In our Climate Emergency Strategy we stated that we have incorporated the principle of carbon budgets into our plans, calculating a limit on how much carbon dioxide we can emit over the rest of the century, with the emphasis on immediate action.
The Tyndall Centre for Climate Change Research uses the principles of science and equity that are aligned with the commitments in the United Nations Paris Agreement to set budgets at national and sub-national levels, providing local authorities with recommendations that translate the ‘well below 2°C and pursuing 1.5°C’ global temperature target.
We took that method and applied it at our organisational level for Newcastle Hospitals, which showed a requirement to reduce our building energy carbon emissions by 12.8% annually from our 2019 baseline.
This trajectory is shown by the orange line on the graph below.
The Newcastle Hospitals Carbon Footprint has decreased slightly compared to last year, but not enough to see us back within our carbon budget.
The majority of the Newcastle Hospitals Carbon Footprint is related to our building energy use. Find out more about our plans here.
The carbon footprint for building energy in 2022/23 is 56,684 tCO2e, a 7% reduction on 2021/22 but less than half the reduction needed to stay within our science-aligned carbon budget.
Carbon emissions related to the use of anaesthetic gases plateaued for the year 2021 to 22 following a 23% reduction compared to baseline the year before. Desflurane has been removed from use at the Freeman Hospital this year, the results of which can be seen in the data.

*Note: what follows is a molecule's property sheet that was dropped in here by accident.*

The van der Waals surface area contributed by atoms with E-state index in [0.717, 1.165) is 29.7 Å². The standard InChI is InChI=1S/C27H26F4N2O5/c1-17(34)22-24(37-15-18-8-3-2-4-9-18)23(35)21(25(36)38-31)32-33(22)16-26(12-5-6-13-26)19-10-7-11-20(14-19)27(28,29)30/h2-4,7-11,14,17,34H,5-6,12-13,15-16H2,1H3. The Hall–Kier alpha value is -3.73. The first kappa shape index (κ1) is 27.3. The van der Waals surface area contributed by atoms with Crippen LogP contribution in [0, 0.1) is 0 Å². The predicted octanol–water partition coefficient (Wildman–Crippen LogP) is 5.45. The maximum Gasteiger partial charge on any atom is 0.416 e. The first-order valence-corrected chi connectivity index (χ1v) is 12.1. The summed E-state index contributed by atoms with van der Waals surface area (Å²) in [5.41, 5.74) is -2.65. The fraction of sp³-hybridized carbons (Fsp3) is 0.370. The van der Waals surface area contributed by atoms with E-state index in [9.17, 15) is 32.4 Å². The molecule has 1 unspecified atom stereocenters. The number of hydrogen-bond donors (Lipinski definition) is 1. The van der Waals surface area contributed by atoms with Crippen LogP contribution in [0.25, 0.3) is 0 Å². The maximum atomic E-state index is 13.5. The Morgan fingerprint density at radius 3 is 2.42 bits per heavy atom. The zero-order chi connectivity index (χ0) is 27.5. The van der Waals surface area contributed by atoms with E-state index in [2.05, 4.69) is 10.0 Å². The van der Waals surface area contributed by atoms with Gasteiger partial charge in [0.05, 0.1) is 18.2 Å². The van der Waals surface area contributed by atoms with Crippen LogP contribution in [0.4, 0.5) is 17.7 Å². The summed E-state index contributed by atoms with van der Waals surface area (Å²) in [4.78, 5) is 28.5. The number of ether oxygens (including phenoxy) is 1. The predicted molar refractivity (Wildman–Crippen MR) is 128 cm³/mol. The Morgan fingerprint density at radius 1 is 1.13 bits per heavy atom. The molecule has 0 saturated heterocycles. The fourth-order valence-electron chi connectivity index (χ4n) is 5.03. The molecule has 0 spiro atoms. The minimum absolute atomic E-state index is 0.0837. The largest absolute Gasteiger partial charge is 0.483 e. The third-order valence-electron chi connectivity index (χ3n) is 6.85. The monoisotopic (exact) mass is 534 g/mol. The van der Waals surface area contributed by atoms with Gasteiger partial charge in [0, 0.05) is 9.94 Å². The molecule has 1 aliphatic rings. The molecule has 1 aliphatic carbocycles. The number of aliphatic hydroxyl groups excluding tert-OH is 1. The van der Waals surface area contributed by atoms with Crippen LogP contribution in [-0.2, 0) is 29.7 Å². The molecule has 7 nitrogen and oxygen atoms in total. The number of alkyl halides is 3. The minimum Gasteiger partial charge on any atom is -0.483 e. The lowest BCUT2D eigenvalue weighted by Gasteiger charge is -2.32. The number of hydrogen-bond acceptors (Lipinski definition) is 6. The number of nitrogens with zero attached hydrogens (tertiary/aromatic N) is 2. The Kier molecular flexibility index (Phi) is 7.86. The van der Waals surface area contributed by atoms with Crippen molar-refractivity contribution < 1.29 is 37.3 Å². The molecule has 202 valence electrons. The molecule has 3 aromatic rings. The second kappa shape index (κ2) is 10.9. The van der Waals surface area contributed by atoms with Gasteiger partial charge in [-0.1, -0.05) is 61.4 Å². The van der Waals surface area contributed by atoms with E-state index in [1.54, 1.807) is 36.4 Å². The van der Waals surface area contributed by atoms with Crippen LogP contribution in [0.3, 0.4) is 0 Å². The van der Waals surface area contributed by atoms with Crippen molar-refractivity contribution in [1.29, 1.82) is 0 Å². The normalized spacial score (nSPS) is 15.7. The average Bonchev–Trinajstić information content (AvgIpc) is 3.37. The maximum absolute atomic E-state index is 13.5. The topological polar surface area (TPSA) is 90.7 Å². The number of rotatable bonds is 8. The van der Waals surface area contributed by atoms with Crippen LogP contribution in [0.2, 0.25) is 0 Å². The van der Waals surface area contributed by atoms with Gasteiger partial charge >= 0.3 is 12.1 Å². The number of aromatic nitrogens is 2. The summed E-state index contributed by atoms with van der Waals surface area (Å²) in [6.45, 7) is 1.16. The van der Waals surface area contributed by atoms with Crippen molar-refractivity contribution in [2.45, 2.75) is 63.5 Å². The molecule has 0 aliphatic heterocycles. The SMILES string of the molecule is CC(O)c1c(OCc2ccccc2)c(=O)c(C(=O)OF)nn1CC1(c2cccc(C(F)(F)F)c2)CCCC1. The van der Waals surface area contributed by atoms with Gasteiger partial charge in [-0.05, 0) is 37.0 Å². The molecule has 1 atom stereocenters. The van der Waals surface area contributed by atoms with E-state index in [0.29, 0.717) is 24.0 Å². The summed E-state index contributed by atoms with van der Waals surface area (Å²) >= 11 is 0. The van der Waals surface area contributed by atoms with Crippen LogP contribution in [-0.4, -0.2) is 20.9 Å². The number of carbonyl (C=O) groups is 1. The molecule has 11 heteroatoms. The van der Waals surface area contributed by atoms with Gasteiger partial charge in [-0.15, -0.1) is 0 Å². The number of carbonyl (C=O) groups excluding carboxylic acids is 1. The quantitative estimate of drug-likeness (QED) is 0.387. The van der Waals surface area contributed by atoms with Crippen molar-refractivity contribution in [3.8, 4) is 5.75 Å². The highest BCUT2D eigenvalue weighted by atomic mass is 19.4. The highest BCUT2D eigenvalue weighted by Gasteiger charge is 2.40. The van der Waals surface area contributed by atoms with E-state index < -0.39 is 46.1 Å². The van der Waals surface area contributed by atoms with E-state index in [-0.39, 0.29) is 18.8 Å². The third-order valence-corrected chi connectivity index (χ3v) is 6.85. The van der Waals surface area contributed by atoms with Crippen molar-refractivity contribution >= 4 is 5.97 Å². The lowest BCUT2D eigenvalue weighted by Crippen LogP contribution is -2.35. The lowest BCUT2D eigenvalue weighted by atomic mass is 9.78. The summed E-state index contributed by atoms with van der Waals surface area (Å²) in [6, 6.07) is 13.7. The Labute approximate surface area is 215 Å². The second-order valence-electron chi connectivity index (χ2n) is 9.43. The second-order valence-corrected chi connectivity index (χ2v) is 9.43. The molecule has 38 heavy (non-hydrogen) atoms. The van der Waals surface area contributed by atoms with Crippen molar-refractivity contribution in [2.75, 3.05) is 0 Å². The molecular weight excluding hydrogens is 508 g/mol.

There is just under a 1% increase in carbon emissions related to inhaler use this year.
For the first three months of 2022-23 there was a 200% increase in the carbon emissions from air travel compared to the whole of 2021-22, and a 100% increase in the carbon emissions from rail, as we move out of the COVID-19 restrictions on travel.
The overall impact is an increase in the carbon footprint related to journeys compared to last year.
The most significant sources of carbon are from grey fleet, taxis and the courier. Efforts should be focused on transitioning from petrol and diesel for these journeys. A move to stop UK flights would also be beneficial.
The annual staff travel survey for 2021-22 showed there was a slight increase in the percentage of staff travelling to work by car and slight decrease in the percentage using active travel following a significant change the year before. There has also been a small but significant increase in the number of staff using electric vehicles or hybrids.
In 2021-22, as the Trust continued to respond to the pandemic, waste volumes increased in line with the demands involved with managing higher patient activity. 5325 tonnes of waste were handled and disposed in 2021-22, the highest volume we have recorded.
This figure included waste arising from new services developed in response to the pandemic, including the Integrated Covid Hub North East (ICHNE) testing laboratory, a number of vaccine centres, and dedicated cataract theatres. The volume increase also aligns with significant increases in patient activity in areas such as the Emergency Department. ICHNE alone accounted for approximately 10% of the Trustwide volume last year.
Volumes overall are lower this year, but are still slightly higher than the baseline year of 2019 (and pre-pandemic).